THE chief executive of Shepherd and Wedderburn has admitted disappointment at a broadly flat financial performance at the law firm.
Stephen Gibb said things had been going well for the first nine months of the financial year before a slowing of certain business areas.
That resulted in a 1.9% dip in turnover from £36.57m to £35.86m in the 12 months to April 30, 2013.
However the firm's total profit before tax, member remuneration and profit sharing was up 1.3% from £12.92m to £13.09m
After partner remuneration and tax the profit available for distribution among members came in at £6.16m, against £6.78m the previous year.
Mr Gibb said: "I was slightly disappointed with the final revenue figure because we'd been going very strongly for the first nine months of the year and then in February to April, the market lagged a bit, especially in corporate deals."
Annual accounts filed at Companies House outline that the firm had some benefit from the acquisition of independent financial advisory business Muirfield in September 2012.
That deal, designed to expand the private client practice, was said to have added around £34,000 to operating profits along with £140,000 in turnover.
The accounts show operating expenses in the year went down from £23.65m to £22.8m.
Average partner numbers increased from 55 to 59 with legal advisers dropping by one to 165. There was a reduction in administration and support staff from 156 to 145.
Employee costs fell from almost £13.3m to around £13m.
The firm's net cash position remains strong with a £55,000 increase in the year bringing the total sum close to £3.5m.
Mr Gibb said: "We've been doing quite a lot of investing over the last while, including hiring ten new partners.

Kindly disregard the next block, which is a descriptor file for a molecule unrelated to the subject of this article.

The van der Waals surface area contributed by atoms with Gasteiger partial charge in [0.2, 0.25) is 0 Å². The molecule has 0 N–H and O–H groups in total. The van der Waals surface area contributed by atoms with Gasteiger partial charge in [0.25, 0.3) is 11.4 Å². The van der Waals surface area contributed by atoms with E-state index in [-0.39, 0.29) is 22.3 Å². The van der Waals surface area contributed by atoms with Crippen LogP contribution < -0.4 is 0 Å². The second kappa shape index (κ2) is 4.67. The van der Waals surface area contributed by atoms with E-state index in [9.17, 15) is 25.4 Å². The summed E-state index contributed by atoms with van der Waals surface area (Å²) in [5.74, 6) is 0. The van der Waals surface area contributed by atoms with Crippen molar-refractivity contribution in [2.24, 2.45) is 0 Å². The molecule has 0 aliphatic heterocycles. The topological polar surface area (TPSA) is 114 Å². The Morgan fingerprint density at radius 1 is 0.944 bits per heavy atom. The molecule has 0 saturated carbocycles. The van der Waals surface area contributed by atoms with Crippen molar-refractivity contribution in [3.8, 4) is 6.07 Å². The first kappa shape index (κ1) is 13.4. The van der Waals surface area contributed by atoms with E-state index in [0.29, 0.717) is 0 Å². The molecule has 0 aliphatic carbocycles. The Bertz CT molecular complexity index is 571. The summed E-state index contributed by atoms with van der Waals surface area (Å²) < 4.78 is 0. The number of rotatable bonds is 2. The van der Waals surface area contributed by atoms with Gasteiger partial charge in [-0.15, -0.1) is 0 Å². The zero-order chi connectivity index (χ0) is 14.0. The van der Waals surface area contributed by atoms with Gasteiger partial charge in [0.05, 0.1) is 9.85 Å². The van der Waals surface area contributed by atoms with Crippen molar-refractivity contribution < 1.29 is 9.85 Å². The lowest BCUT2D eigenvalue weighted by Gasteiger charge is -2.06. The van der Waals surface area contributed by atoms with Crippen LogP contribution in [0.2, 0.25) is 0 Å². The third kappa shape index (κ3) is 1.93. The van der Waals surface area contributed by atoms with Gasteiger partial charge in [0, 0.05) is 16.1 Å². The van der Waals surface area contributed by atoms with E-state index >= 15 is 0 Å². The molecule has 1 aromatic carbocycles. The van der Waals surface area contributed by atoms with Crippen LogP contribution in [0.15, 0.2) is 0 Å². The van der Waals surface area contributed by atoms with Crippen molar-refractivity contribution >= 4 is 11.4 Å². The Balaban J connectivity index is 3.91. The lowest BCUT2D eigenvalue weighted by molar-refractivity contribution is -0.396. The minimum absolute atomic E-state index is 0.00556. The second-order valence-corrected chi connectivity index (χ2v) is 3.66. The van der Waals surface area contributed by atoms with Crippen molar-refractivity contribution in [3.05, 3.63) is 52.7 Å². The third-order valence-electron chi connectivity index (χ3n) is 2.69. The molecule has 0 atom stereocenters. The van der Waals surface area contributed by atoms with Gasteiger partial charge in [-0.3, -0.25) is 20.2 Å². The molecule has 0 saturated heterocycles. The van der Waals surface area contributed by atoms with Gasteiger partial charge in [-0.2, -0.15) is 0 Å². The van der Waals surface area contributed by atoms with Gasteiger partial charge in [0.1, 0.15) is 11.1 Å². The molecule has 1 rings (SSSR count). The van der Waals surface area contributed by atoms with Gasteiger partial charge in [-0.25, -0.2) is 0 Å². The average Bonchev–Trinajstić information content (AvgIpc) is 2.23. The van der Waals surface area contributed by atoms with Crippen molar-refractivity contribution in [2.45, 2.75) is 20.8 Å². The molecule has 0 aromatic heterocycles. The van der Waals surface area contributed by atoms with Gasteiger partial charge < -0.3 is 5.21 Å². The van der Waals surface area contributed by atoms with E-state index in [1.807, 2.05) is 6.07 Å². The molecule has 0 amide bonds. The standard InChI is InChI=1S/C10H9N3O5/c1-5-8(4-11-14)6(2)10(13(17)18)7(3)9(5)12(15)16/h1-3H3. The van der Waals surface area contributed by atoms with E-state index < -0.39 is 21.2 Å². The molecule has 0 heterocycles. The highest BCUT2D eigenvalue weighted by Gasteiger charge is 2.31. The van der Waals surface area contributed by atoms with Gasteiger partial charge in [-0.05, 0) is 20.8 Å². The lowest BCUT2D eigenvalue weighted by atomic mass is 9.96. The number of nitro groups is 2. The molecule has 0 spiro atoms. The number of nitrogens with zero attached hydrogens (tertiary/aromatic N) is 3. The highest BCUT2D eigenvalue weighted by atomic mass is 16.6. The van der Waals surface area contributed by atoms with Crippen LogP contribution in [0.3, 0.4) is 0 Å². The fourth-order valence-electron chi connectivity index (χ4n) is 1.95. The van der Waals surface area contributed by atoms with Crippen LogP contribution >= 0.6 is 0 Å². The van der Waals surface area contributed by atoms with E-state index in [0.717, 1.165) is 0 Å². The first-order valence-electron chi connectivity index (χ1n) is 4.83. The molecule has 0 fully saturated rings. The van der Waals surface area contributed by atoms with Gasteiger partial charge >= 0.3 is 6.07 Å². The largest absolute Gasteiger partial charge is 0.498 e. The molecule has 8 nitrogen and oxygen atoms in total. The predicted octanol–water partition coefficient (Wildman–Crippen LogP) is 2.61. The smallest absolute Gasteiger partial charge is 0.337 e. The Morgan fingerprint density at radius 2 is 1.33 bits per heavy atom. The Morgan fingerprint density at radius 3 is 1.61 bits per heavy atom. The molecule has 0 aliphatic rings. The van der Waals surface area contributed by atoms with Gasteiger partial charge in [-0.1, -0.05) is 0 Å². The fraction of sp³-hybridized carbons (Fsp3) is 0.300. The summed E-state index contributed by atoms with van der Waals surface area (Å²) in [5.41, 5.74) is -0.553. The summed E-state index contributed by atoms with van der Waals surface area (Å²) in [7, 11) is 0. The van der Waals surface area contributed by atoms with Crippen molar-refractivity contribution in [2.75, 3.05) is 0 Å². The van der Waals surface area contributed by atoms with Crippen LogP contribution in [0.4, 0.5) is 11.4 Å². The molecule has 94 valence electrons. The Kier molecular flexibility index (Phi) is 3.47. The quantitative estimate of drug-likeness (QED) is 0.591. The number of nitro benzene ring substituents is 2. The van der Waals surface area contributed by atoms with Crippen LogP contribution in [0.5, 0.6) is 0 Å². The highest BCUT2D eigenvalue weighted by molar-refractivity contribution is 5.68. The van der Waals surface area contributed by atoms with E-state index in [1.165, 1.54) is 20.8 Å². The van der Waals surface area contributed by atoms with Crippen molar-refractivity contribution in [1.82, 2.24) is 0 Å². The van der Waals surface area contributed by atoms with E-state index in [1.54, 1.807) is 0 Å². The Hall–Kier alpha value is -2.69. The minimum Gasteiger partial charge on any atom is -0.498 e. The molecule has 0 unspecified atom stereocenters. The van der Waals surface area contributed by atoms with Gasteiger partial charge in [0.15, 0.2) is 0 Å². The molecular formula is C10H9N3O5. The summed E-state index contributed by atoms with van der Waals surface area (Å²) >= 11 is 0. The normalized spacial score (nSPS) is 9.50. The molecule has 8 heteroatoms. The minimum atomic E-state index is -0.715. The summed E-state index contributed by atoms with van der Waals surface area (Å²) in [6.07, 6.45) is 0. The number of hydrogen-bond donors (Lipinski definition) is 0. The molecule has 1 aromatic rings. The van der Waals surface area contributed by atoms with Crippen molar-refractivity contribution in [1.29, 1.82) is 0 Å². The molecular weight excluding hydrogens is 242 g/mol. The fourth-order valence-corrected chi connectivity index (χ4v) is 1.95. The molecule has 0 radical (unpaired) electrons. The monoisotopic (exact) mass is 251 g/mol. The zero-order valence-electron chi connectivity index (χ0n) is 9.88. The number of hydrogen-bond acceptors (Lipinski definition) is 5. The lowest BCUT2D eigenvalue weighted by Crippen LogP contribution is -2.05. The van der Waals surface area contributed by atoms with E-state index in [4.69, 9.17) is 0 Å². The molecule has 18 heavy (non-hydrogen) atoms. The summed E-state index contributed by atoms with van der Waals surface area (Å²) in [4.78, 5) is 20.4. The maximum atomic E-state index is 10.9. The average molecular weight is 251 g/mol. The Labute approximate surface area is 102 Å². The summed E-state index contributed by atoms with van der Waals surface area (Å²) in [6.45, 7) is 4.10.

"We are growing in particular the areas that we're known for such as energy, property and financial services.
"Our financial position is very healthy and in a tough market, showing a stable set of results with no net debt, cash in the bank and strong reserves is a great place to be, and a great platform from which to continue to build."
The profit allocation to the partner with the largest entitlement was noted in the accounts at £362,000, down from £541,000 for 2012.
The current number of partners is 61 and Mr Gibb expressed satisfaction at how the firm is trading.
He said: "We've had a solid performance to date in the current financial year. Areas showing particularly strong performance include property and infrastructure and dispute resolution."
Shepherd and Wedderburn, which has offices in Aberdeen, Glasgow, Edinburgh and London, was one of the traditional big four law firms in Scotland alongside McGrigors, Dundas & Wilson and Maclay Murray & Spens.
But McGrigors has now merged with Pinsent Masons with Dundas & Wilson expected to formally complete its merger with CMS Cameron McKenna in May this year. Meanwhile Brodies and Burness Paull have added to the competition in the sector by moving into the higher echelons of the legal league table in Scotland.
Mr Gibb has previously stated Shepherd and Wedderburn, founded in 1922, had no need to pursue merger deals.